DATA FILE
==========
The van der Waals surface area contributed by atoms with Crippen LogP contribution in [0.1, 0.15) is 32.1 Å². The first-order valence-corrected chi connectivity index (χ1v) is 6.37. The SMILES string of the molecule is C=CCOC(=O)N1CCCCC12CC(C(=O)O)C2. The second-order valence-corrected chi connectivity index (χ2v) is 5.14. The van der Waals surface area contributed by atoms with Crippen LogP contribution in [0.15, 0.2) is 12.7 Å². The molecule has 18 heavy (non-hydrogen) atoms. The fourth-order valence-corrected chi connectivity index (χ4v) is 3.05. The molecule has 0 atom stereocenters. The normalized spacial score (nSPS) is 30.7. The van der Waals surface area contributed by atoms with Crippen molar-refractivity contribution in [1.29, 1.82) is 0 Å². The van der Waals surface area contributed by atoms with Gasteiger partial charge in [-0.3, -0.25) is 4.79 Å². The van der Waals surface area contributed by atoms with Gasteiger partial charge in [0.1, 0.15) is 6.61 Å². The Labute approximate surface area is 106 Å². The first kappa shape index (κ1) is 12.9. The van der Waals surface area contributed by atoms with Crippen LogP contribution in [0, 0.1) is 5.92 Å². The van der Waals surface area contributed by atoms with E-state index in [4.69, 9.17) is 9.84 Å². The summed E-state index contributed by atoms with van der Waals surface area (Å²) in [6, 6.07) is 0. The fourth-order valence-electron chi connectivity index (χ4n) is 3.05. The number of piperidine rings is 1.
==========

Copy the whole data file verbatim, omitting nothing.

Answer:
The van der Waals surface area contributed by atoms with Crippen LogP contribution in [0.1, 0.15) is 32.1 Å². The first-order valence-corrected chi connectivity index (χ1v) is 6.37. The SMILES string of the molecule is C=CCOC(=O)N1CCCCC12CC(C(=O)O)C2. The second-order valence-corrected chi connectivity index (χ2v) is 5.14. The van der Waals surface area contributed by atoms with Crippen LogP contribution in [0.15, 0.2) is 12.7 Å². The molecule has 18 heavy (non-hydrogen) atoms. The fourth-order valence-corrected chi connectivity index (χ4v) is 3.05. The molecule has 0 atom stereocenters. The normalized spacial score (nSPS) is 30.7. The van der Waals surface area contributed by atoms with Crippen molar-refractivity contribution in [1.29, 1.82) is 0 Å². The van der Waals surface area contributed by atoms with Gasteiger partial charge in [-0.3, -0.25) is 4.79 Å². The van der Waals surface area contributed by atoms with Gasteiger partial charge in [0.1, 0.15) is 6.61 Å². The Labute approximate surface area is 106 Å². The first kappa shape index (κ1) is 12.9. The van der Waals surface area contributed by atoms with Crippen LogP contribution in [0, 0.1) is 5.92 Å². The van der Waals surface area contributed by atoms with E-state index in [4.69, 9.17) is 9.84 Å². The summed E-state index contributed by atoms with van der Waals surface area (Å²) in [6, 6.07) is 0. The fourth-order valence-electron chi connectivity index (χ4n) is 3.05. The number of piperidine rings is 1.